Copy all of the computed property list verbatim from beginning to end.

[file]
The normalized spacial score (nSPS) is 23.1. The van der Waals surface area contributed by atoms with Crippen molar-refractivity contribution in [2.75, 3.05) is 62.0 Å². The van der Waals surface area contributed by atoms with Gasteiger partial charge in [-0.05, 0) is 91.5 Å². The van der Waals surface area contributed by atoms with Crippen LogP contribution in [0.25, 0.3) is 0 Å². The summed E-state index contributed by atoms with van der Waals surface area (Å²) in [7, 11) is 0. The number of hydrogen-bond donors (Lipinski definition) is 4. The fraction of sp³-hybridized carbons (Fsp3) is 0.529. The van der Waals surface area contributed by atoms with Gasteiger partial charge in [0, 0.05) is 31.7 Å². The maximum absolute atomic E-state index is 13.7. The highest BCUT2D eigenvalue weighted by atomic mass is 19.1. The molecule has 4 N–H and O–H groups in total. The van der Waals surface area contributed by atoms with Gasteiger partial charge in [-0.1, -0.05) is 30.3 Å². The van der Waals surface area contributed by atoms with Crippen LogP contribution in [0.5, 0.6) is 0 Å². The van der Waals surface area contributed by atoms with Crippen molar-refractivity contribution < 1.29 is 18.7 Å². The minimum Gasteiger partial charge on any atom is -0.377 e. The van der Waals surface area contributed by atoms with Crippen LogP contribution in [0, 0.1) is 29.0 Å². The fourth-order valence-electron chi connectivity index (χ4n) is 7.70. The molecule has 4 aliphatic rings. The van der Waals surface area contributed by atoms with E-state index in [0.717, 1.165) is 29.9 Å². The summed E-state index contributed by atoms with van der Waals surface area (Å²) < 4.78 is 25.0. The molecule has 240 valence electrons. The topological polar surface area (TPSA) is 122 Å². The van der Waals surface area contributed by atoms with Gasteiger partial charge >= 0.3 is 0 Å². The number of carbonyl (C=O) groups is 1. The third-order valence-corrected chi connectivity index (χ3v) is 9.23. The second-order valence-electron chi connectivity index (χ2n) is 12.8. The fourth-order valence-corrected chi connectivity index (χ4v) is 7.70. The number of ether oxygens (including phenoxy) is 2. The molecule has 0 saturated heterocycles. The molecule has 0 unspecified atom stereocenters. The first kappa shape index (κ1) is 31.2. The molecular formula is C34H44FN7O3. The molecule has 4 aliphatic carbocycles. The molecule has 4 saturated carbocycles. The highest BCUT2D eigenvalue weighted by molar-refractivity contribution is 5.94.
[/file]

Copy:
The normalized spacial score (nSPS) is 23.1. The van der Waals surface area contributed by atoms with Crippen molar-refractivity contribution in [2.75, 3.05) is 62.0 Å². The van der Waals surface area contributed by atoms with Gasteiger partial charge in [-0.05, 0) is 91.5 Å². The van der Waals surface area contributed by atoms with Crippen LogP contribution in [0.25, 0.3) is 0 Å². The summed E-state index contributed by atoms with van der Waals surface area (Å²) in [7, 11) is 0. The number of hydrogen-bond donors (Lipinski definition) is 4. The fraction of sp³-hybridized carbons (Fsp3) is 0.529. The van der Waals surface area contributed by atoms with Gasteiger partial charge in [0, 0.05) is 31.7 Å². The maximum absolute atomic E-state index is 13.7. The highest BCUT2D eigenvalue weighted by atomic mass is 19.1. The molecule has 4 N–H and O–H groups in total. The van der Waals surface area contributed by atoms with Gasteiger partial charge in [-0.1, -0.05) is 30.3 Å². The van der Waals surface area contributed by atoms with Crippen LogP contribution in [0.5, 0.6) is 0 Å². The van der Waals surface area contributed by atoms with Crippen molar-refractivity contribution < 1.29 is 18.7 Å². The minimum Gasteiger partial charge on any atom is -0.377 e. The van der Waals surface area contributed by atoms with Crippen LogP contribution in [0, 0.1) is 29.0 Å². The fourth-order valence-electron chi connectivity index (χ4n) is 7.70. The molecule has 4 aliphatic rings. The van der Waals surface area contributed by atoms with E-state index in [0.717, 1.165) is 29.9 Å². The summed E-state index contributed by atoms with van der Waals surface area (Å²) < 4.78 is 25.0. The molecule has 240 valence electrons. The topological polar surface area (TPSA) is 122 Å². The van der Waals surface area contributed by atoms with Gasteiger partial charge >= 0.3 is 0 Å². The number of carbonyl (C=O) groups is 1. The third-order valence-corrected chi connectivity index (χ3v) is 9.23. The second-order valence-electron chi connectivity index (χ2n) is 12.8. The fourth-order valence-corrected chi connectivity index (χ4v) is 7.70. The number of ether oxygens (including phenoxy) is 2. The molecule has 0 saturated heterocycles. The molecule has 0 unspecified atom stereocenters. The first kappa shape index (κ1) is 31.2. The molecular formula is C34H44FN7O3. The molecule has 4 aliphatic carbocycles. The molecule has 4 saturated carbocycles. The highest BCUT2D eigenvalue weighted by molar-refractivity contribution is 5.94.